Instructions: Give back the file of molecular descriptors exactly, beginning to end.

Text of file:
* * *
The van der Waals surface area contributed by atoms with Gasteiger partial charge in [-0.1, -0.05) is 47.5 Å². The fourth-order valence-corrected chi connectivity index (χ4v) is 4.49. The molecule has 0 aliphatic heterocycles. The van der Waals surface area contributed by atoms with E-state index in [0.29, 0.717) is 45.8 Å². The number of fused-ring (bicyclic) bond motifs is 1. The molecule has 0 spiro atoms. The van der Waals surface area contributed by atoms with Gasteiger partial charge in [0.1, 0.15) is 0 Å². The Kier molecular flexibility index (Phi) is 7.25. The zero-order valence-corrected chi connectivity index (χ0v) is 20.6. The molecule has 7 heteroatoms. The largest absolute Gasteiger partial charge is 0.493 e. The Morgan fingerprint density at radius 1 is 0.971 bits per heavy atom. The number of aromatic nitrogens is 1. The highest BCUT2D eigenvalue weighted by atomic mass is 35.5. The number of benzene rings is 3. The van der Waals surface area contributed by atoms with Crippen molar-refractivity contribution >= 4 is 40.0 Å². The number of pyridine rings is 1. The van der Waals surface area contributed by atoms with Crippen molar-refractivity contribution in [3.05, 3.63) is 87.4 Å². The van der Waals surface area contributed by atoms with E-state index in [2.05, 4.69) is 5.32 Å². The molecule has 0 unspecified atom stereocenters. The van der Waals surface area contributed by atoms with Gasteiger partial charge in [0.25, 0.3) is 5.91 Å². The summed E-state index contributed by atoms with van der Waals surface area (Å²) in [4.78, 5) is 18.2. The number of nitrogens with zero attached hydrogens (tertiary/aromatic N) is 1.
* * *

The van der Waals surface area contributed by atoms with Gasteiger partial charge in [-0.1, -0.05) is 47.5 Å². The fourth-order valence-corrected chi connectivity index (χ4v) is 4.49. The molecule has 0 aliphatic heterocycles. The van der Waals surface area contributed by atoms with E-state index in [0.29, 0.717) is 45.8 Å². The number of fused-ring (bicyclic) bond motifs is 1. The molecule has 0 spiro atoms. The van der Waals surface area contributed by atoms with Gasteiger partial charge in [0.1, 0.15) is 0 Å². The Kier molecular flexibility index (Phi) is 7.25. The zero-order valence-corrected chi connectivity index (χ0v) is 20.6. The molecule has 7 heteroatoms. The largest absolute Gasteiger partial charge is 0.493 e. The Morgan fingerprint density at radius 1 is 0.971 bits per heavy atom. The number of aromatic nitrogens is 1. The highest BCUT2D eigenvalue weighted by atomic mass is 35.5. The number of benzene rings is 3. The van der Waals surface area contributed by atoms with Crippen molar-refractivity contribution >= 4 is 40.0 Å². The number of pyridine rings is 1. The van der Waals surface area contributed by atoms with Crippen molar-refractivity contribution in [3.05, 3.63) is 87.4 Å². The van der Waals surface area contributed by atoms with E-state index in [2.05, 4.69) is 5.32 Å². The molecule has 0 unspecified atom stereocenters. The van der Waals surface area contributed by atoms with Gasteiger partial charge in [0.25, 0.3) is 5.91 Å². The summed E-state index contributed by atoms with van der Waals surface area (Å²) in [4.78, 5) is 18.2. The number of nitrogens with zero attached hydrogens (tertiary/aromatic N) is 1.